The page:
The first order of business, then, was to block that opening.

The garage is nearby, and there were some pieces of metal roofing leaning against the side. There was also a strip of what I think was the top cap for the metal roof. I’m not 100% sure, only because I’ve never seen one up close. I just see them at the top of the outbuildings we have with metal roofs.

Thankfully, we have some really heavy duty metal cutting sheers. I used them to cut the piece to fit under the door, between the two beams. The metal was already bent slightly in the middle, which made it easy to bend it to a 90 degree angle. It turned out to be the perfect width, as the top of the metal is flush with the floor of the outhouse. It will not get in the way of the door, nor be a tripping hazard.

It is also supported by that rock, so it’s not going anywhere.

There is, however, still a gap under it. Which is where the rest of the metal piece got used.

After bending it to a 90 degree angle, it also fit perfectly flush with the floor, and covered the largest part of the gap. The little bit of space under the door hinge is mostly filled with that big rock.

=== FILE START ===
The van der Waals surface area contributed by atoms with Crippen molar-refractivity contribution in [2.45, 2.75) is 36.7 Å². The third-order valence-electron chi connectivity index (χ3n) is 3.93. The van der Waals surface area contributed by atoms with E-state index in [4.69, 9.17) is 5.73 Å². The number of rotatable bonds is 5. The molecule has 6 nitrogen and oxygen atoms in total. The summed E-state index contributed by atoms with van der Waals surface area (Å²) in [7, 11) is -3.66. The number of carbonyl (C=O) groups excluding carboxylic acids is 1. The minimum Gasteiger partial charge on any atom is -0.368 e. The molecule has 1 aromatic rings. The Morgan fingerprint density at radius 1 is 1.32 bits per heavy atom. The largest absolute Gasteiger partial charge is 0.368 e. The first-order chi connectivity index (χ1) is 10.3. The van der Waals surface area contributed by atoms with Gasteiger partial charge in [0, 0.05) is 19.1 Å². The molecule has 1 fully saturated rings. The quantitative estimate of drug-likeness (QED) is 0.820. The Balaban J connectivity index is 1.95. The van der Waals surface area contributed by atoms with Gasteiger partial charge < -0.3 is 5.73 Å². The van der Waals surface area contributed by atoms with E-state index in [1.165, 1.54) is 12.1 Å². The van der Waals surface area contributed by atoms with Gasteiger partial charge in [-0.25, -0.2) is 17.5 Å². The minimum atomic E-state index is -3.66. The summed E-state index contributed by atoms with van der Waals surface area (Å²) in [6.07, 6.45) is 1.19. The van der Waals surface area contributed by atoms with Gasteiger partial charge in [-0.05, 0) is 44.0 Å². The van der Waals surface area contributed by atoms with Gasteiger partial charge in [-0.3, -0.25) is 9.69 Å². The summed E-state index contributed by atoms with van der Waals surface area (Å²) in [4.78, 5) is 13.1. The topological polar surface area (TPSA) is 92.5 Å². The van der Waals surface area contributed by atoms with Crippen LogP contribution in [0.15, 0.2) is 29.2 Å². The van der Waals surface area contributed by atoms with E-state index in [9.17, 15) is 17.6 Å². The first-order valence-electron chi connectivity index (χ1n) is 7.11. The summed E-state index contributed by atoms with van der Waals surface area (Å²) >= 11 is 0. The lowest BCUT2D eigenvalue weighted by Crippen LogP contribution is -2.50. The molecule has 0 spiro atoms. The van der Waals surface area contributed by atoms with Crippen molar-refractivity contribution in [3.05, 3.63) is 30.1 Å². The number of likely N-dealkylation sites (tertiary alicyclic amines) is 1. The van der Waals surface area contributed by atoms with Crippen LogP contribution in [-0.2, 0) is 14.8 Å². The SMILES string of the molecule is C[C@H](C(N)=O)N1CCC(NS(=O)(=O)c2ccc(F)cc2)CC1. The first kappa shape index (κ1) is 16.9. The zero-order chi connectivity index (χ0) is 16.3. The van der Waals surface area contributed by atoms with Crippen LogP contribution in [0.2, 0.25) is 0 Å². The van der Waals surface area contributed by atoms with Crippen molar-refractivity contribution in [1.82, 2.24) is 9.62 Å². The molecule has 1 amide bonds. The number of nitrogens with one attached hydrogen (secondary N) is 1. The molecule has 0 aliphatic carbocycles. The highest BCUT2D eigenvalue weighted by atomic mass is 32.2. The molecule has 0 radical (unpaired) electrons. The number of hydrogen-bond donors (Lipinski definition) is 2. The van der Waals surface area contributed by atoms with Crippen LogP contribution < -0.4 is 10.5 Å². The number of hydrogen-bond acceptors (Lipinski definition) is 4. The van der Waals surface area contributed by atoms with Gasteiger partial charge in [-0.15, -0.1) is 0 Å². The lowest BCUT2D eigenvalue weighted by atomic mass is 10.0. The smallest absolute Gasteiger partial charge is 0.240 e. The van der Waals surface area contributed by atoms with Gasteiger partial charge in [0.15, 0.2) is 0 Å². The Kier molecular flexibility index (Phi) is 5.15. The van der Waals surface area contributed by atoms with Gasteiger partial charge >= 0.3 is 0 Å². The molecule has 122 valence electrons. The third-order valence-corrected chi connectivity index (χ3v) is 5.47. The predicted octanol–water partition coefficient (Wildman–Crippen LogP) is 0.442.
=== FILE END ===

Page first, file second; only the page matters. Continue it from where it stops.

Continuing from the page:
Now it’s time to fill the space.

This is where I got to take advantage of the hard work the groundhogs have been doing, building their den under the junk pile, leaving some beautiful rocks and gravel for me to use!

First, I collected the biggest rocks that were visible. I also grabbed one of the flat rocks I’d found under the old half wine barrel planter I’d cleaned up from near the junk pile. That was used to cover the small gap near the big rock under the metal pieces. Then the rocks were added to keep everything in place.

Then I brought over a load of sand and gravel – and a few more larger rocks – from the groundhog den.

Most of it went to filling in the space left behind from removing the rotted wood and tamping it down.

The rest was spread out to go under the metal sheet. At this point, the sheet was laid down and removed a few times, until I got it fully supported by gravel and rocks, and level. I did end up having to get a bit more sand and gravel before I was done.

And there we have it! We can now to into the outhouse, and not worry about anything collapsing under our feet and getting hurt.

I just had to make sure the text on the metal sheet was facing so that it could be easily seen and read. I am curious as to why it says “one more” car, and why the words “one more” are in quotes, but the word “car” is not. 😀

Now that it’s safe on the outside, time to see if it’s safe on the inside!

Find out, in my next post…

The Re-Farmer

4 thoughts on “Clean up: our “second bathroom”, part one

  1. Pingback: Clean up: our “second bathroom”, part two | The Re-Farmer

  2. Pingback: Well, it’s a good thing we cleaned up the outhouse | The Re-Farmer

  3. Pingback: Clean up: our “second bathroom”, prepping to paint inside | The Re-Farmer

  4. Pingback: Warming up | The Re-Farmer